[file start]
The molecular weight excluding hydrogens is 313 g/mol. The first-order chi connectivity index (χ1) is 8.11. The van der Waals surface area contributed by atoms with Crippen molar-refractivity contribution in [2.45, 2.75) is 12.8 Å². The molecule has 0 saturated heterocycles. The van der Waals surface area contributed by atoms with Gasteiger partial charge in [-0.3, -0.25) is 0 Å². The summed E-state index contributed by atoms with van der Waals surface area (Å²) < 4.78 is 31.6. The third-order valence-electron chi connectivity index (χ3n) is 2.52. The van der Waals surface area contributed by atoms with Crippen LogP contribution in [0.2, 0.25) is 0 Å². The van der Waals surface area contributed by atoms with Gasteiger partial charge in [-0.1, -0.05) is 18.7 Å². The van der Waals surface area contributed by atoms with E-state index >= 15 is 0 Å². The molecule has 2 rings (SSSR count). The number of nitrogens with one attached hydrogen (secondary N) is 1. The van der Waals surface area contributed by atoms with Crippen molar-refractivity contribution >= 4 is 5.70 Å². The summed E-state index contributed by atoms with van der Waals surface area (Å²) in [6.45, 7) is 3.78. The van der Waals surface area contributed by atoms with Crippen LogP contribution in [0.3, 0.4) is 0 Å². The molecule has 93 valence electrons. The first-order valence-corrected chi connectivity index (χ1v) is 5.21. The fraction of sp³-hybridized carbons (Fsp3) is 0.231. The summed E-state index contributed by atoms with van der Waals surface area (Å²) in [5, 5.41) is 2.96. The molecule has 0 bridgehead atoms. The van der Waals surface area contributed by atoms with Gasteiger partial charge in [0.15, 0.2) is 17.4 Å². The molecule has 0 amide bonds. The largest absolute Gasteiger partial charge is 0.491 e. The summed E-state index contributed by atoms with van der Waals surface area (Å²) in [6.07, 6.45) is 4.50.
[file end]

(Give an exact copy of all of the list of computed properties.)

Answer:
The molecular weight excluding hydrogens is 313 g/mol. The first-order chi connectivity index (χ1) is 8.11. The van der Waals surface area contributed by atoms with Crippen molar-refractivity contribution in [2.45, 2.75) is 12.8 Å². The molecule has 0 saturated heterocycles. The van der Waals surface area contributed by atoms with Gasteiger partial charge in [-0.3, -0.25) is 0 Å². The summed E-state index contributed by atoms with van der Waals surface area (Å²) < 4.78 is 31.6. The third-order valence-electron chi connectivity index (χ3n) is 2.52. The van der Waals surface area contributed by atoms with Crippen LogP contribution in [0.2, 0.25) is 0 Å². The van der Waals surface area contributed by atoms with Gasteiger partial charge in [-0.1, -0.05) is 18.7 Å². The van der Waals surface area contributed by atoms with E-state index >= 15 is 0 Å². The molecule has 2 rings (SSSR count). The number of nitrogens with one attached hydrogen (secondary N) is 1. The van der Waals surface area contributed by atoms with Crippen molar-refractivity contribution >= 4 is 5.70 Å². The summed E-state index contributed by atoms with van der Waals surface area (Å²) in [6.45, 7) is 3.78. The van der Waals surface area contributed by atoms with Crippen LogP contribution in [0.3, 0.4) is 0 Å². The molecule has 93 valence electrons. The first-order valence-corrected chi connectivity index (χ1v) is 5.21. The fraction of sp³-hybridized carbons (Fsp3) is 0.231. The summed E-state index contributed by atoms with van der Waals surface area (Å²) in [5, 5.41) is 2.96. The molecule has 0 bridgehead atoms. The van der Waals surface area contributed by atoms with Gasteiger partial charge in [0.15, 0.2) is 17.4 Å². The molecule has 0 amide bonds. The largest absolute Gasteiger partial charge is 0.491 e. The summed E-state index contributed by atoms with van der Waals surface area (Å²) in [6.07, 6.45) is 4.50.